Even US Judge Donoghue voted with the unanimous majority on this aspect of the case concerning jurisdiction. Yes, she did dissent on the main point of the case. It is therefore expected that the government of the UK will honour the decision; ‘expected’. The nature of such an international decision is that it is treated as advisory.  Some legal scholars have argued that the Court needs always instead to examine critically why the request had been made and what the effect of giving an opinion will be. It seems that the ICJ in this decision headed in that general direction. For, the member states of the UN are expected to act in accordance with findings of that authority as a duty imposed by the UN itself. At paragraph 182 of the ICJ’s ruling stated:-

“182. In response to Question (b) of the General Assembly, relating to the consequences under international law that arise from the continued administration by the United Kingdom of the Chagos Archipelago, the Court concludes that the United Kingdom has an obligation to bring to an end its administration of the Chagos Archipelago as rapidly as possible, and that all Member States must co-operate with the United Nations to complete the decolonization of Mauritius.” My emphasis “ …  that all Member States must co-operate with the United Nations to complete the decolonization of Mauritius.”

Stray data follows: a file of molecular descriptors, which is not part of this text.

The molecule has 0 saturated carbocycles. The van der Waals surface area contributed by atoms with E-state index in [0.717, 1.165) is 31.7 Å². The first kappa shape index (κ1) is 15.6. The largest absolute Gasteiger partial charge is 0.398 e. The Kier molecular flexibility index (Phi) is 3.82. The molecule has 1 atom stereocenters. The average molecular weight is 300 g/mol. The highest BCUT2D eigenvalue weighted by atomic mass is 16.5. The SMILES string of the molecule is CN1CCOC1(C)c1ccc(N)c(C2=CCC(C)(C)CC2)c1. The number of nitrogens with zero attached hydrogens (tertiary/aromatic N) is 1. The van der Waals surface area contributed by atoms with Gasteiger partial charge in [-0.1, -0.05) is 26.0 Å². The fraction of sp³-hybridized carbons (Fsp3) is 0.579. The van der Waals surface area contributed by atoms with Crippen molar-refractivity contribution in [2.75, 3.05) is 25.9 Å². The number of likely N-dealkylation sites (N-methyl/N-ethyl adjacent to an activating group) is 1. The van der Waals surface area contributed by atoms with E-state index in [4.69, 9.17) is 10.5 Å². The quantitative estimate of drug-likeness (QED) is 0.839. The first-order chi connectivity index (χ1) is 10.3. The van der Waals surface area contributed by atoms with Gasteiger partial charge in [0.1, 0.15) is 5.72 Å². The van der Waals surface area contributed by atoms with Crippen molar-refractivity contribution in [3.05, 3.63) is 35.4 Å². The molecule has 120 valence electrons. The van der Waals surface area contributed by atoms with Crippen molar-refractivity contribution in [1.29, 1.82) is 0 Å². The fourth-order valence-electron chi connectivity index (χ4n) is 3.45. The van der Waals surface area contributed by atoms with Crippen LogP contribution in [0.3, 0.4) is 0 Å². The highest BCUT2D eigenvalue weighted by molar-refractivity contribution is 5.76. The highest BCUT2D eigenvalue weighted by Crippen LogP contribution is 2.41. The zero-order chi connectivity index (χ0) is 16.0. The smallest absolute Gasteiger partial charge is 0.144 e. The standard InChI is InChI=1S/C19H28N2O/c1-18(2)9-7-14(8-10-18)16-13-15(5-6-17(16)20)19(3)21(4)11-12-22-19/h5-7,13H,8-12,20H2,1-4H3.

Also, learned Judges of the ICJ, might I respectfully add that standards of ‘good governance’ in countries such as the UK and US would suggest the need for such compliance.

One might even go further, myself a mere  student of international law, observing, quite factually, that the language deployed in international law, references ‘civilized nations’; indeed – invading, bombing, kidnapping, and capturing territories would appear more  the conduct of criminals who consistently  ignore well established law than the lawful  conduct of ‘civilized nations’.